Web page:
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Cell doors slam on Capitol rioter who stole police officer’s badge and radio

Thomas Sibick, a 35-year-old man with a master's in business administration, repeatedly lied about stealing an officer’s badge and radio, and then lied about what he did with the items. 

WASHINGTON (CN) —  A federal judge refused Friday to order the release of man who insists he was only trying to help when he stole a police officer’s badge and radio during the Jan. 6 insurrection while the officer was getting assaulted by a group of rioters. 

Footage from D.C. Police Officer Mike Fanone's body-worn camera shows Thomas Sibick, of New York, using his left hand to pull off Fanone's badge and his right hand to pull off the officer’s radio. Fanone, who had a large tear in his vest from Sibick tearing off his badge, was dragged down the Capitol steps, shocked with a stun gun and beaten — causing him to suffer a mild heart attack and concussion.

“He may have been helpful at the nursing home, he may have been helpful in the jail, he may be a helpful human being — but he was not helpful on Jan. 6,” U.S. District Judge Amy Berman Jackson said, referencing the scores of letters that came in on Sibick’s behalf, attesting to his character. Sibick, who has a master's degree in business administration, has asked in lockup to be kept away from the other Jan. 6 defendants in a solitary cell.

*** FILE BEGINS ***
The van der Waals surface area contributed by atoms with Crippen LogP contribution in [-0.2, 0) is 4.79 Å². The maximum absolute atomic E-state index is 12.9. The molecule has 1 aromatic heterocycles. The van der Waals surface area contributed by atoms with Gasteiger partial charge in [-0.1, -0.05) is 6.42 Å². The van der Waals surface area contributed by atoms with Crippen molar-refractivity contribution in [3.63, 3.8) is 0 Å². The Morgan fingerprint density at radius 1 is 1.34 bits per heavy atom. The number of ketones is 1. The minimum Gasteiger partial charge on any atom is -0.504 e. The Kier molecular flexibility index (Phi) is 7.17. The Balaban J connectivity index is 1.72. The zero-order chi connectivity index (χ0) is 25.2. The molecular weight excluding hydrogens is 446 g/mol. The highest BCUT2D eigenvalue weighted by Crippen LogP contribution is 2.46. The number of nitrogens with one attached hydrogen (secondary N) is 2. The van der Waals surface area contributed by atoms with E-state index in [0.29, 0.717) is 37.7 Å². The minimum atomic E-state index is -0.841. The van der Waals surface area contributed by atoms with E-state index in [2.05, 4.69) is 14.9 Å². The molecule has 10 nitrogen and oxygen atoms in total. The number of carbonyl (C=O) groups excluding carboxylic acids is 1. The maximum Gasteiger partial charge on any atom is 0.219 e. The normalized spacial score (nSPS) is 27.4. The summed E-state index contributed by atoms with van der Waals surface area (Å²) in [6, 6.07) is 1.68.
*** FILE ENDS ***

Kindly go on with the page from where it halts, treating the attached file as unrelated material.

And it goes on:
Sibick wept in the courtroom on Friday, surrounded by his brothers and mother, as his defense attorney Stephen Brennwald claimed that the radio and badge came off as Sibick was trying to pull Fanone to safety. Undercutting Brennwald's claim that Sibick was trying to use the radio to call for help for the police officer, however, prosecutors note that Sibick didn’t press the emergency button until 17 minutes later. 

Before Sibick pressed the button, he had time to pose with a stolen riot shield, Jackson pointed out. 

“Yes, and that’s not a good look,” Brennwald agreed. 

Brennwald presented another video Friday but failed to sway Judge Jackson that it casts reasonable doubt as to whether Sibick was intentionally stealing the items and assaulting the officer.

"I just do not accept the representation that that video changes anything or shows anything different,” Jackson said. “He took his own unique, independent, purposeful action.”

Jackson also pointed out that Sibick repeatedly lied about what he did. He initially told the FBI that he was trying to help the officer, then in a second interview told the FBI that he didn’t participate in the assault on Fanone. After the incriminating video was released, Sibick then said that he did participate but was just trying to help. 

What’s more, Jackson said, Sibick lied about what he did with the badge and radio: first telling the FBI that he threw them away, then telling them that he took them home and put them in a dumpster, and then when agents wanted to check the security footage of the dumpster, he said he buried the badge in his backyard. 

Sibick will remain in jail until his trial. 

Also on Friday, Leonard Ridge, a 19-year-old from Pennsylvania, pleaded guilty to his role in the riot. Ridge was turned in by a couple of his friends after Ridge sent them Snapchat videos from inside the Capitol. 

“Yeah just stormed the US capital for the first time in U.S. history and I was a part of it,” Ridge messaged to a friend. “Yeah man so epic I have a video of me fighting riot police in the capital building.”

Ridge could face up to six months in prison after pleading guilty to entering a restricted building.

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